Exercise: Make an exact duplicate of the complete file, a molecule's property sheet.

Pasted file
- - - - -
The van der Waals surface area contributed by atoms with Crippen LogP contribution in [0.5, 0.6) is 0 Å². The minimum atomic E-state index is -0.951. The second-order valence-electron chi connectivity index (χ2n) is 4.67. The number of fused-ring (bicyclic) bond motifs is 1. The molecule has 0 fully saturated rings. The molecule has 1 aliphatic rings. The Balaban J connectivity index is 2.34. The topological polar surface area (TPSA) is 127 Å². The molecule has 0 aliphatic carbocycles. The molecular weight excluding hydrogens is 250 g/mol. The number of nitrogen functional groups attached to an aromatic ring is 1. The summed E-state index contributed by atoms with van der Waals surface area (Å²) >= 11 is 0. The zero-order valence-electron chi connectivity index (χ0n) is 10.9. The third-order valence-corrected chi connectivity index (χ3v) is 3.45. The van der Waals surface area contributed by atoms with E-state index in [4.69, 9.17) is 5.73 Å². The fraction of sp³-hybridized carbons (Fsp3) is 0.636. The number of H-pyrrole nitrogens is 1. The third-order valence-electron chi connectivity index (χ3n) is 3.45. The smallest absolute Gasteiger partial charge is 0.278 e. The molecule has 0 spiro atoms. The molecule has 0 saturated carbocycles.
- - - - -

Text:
The van der Waals surface area contributed by atoms with Crippen LogP contribution in [0.5, 0.6) is 0 Å². The minimum atomic E-state index is -0.951. The second-order valence-electron chi connectivity index (χ2n) is 4.67. The number of fused-ring (bicyclic) bond motifs is 1. The molecule has 0 fully saturated rings. The molecule has 1 aliphatic rings. The Balaban J connectivity index is 2.34. The topological polar surface area (TPSA) is 127 Å². The molecule has 0 aliphatic carbocycles. The molecular weight excluding hydrogens is 250 g/mol. The number of nitrogen functional groups attached to an aromatic ring is 1. The summed E-state index contributed by atoms with van der Waals surface area (Å²) >= 11 is 0. The zero-order valence-electron chi connectivity index (χ0n) is 10.9. The third-order valence-corrected chi connectivity index (χ3v) is 3.45. The van der Waals surface area contributed by atoms with E-state index in [4.69, 9.17) is 5.73 Å². The fraction of sp³-hybridized carbons (Fsp3) is 0.636. The number of H-pyrrole nitrogens is 1. The third-order valence-electron chi connectivity index (χ3n) is 3.45. The smallest absolute Gasteiger partial charge is 0.278 e. The molecule has 0 spiro atoms. The molecule has 0 saturated carbocycles.